WOMEN TO HELP
Support of Measure at Legislature's Special Session Pledged
at Mass Meeting.
SITUATION RE VIEWED
Miss Anita L. Pollitzer of Washington and Mrs. L. C. French
Miss Anita L. Pollitzer, legislative
secretary of the national woman's
party, with headquarters at Washington, who is in the city in the interests of the ratification by Tennessee of the Susan B. Anthony
amendment to the federal constitution, and Mrs. L.. C. French, addressed a mass meeting of men and
women held at the Woman's building
this afternoon at 3:30 o'clock.
Ratification by Tennessee as the
necessary thirty-sixth state, was the
main topic of discussion during the
afternoon, the situation being reviewed in all details.
The situation in other states was
"In Oklahoma an attempt was
made to put through a referendum,"
she explained. "In New Mexico a
plot to gain native votes was discovered and thwarted just in time to
save the situation. In West Virginia the anti-suffrage forces brought
back a senator who had previously
resigned his seat in a written letter
to the governor, and had taken up
permanent residence in another state.
All this shows that in the states
where ratification was apparently most certain, it took the concentrated efforts of every man and woman in the state to show a suffrage victory." Outline Both Party Records
Miss Pollitzer then outlined the
contribution of the democratic and republlcan parties on the question of ratification. She showed that the republican parties on the question aware and the refusal of the gov-
ernors of Vermont and Connecticut
to call special sessions of the legislatures of their states had made the
chances of the women voting in the
coming election very slight. ""Then
came the decision of the United States supreme court in the Ohio case, and the decision of the assist-
ant attorney-general of the United States and the attorney general of Tennesse hat Tennessee could ratify,she stated. She then read the correspondence between Assistant
Attorney-General Frierson and Pres-
iden Wilson on the Ohio case.
As one of the committee from the
National Woman's Party which interviewed Gov. Cox and Senator Warren G. Harding, Miss Pollitzer told
several interesting incidents of the
visits to Columbus and Marion.
She read telegrams received today
from Miss Alice Paul, national chairman of the Woman's party, who reported that the Harding-Coolidge
League of the District of Columbia
had stated it considered the unanimous vote by the republican members
of the Tennessee legislature of the
Miss Paul also stated that the democratic leaders are equally active.
Mrs. French Speaks.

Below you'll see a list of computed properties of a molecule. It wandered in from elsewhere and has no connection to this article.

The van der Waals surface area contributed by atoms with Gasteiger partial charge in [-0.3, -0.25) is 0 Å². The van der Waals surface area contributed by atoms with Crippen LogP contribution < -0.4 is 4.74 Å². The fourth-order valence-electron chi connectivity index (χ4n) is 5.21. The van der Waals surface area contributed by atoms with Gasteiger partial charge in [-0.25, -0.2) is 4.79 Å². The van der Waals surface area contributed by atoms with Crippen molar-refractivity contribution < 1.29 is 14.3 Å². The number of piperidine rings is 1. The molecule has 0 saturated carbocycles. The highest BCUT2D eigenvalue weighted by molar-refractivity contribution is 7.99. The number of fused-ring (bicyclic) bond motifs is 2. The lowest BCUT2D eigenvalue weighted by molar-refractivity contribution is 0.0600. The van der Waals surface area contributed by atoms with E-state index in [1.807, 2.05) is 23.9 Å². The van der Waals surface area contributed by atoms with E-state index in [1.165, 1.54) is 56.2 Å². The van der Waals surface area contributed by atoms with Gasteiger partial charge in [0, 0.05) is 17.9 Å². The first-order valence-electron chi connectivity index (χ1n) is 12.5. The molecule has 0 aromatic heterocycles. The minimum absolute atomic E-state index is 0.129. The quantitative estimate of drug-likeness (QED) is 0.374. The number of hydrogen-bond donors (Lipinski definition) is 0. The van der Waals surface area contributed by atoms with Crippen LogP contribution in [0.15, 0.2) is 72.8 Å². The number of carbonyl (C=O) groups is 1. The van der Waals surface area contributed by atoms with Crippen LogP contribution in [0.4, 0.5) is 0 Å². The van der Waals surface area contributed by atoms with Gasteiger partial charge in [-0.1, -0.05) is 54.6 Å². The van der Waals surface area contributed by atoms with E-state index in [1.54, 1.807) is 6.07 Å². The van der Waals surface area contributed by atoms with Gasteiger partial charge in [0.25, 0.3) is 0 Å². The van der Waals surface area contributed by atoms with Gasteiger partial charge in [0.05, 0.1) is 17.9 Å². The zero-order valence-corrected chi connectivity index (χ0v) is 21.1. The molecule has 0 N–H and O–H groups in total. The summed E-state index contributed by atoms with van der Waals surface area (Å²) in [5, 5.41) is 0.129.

Mrs. L. C. French was selected by
Miss Sue White, a former Tennes-
sean, but a resident of Washington
for several years, to represent Tennessee in the delegation chosen to
interview Gov. Cox and Senator Harding regarding their views on the ratification of the Susan B. Anthony
amendment by Tennessee. Miss White
is secretary of the Woman's party,
being closely associated with Miss
Paul, who heads the organization.
After a brief sketch of the interviews with Gov. Cox and Senator
Harding, Mrs. French spoke of the
provision in the Tennessee constitution which seems to create an impression on some minds that action by
the present legislature on the pro-
posed amendment would not be legal.
She mentioned the fact that a prom-
inent lawyer of the state had told her,
almost a year ago, that that clause
in Tennessee's constitution would not
hold good because no state constitu-
tion had any right to make conditions
for the ratification of a federal
Mrs. French stated that she had
written a communication to a republican paper in answer to an editorial
in that paper, cautioning republican
members of the legislature to consult
their individual consciences as to
whether they could vote for ratifica-
tlon. The Paper, she said, did not
publish the communication, although
the editor had promised to do so.
Mrs. French gave as her opinion that the republicans were in no sense
under any obligation to strain a point
to uphold a clause put in the Tennessee constitution by partisan democrats in 1870 because of the passage of the fourteen ta amendment.
The democrats of the south thought
that by such means they might con-
trol further radical action by the re-
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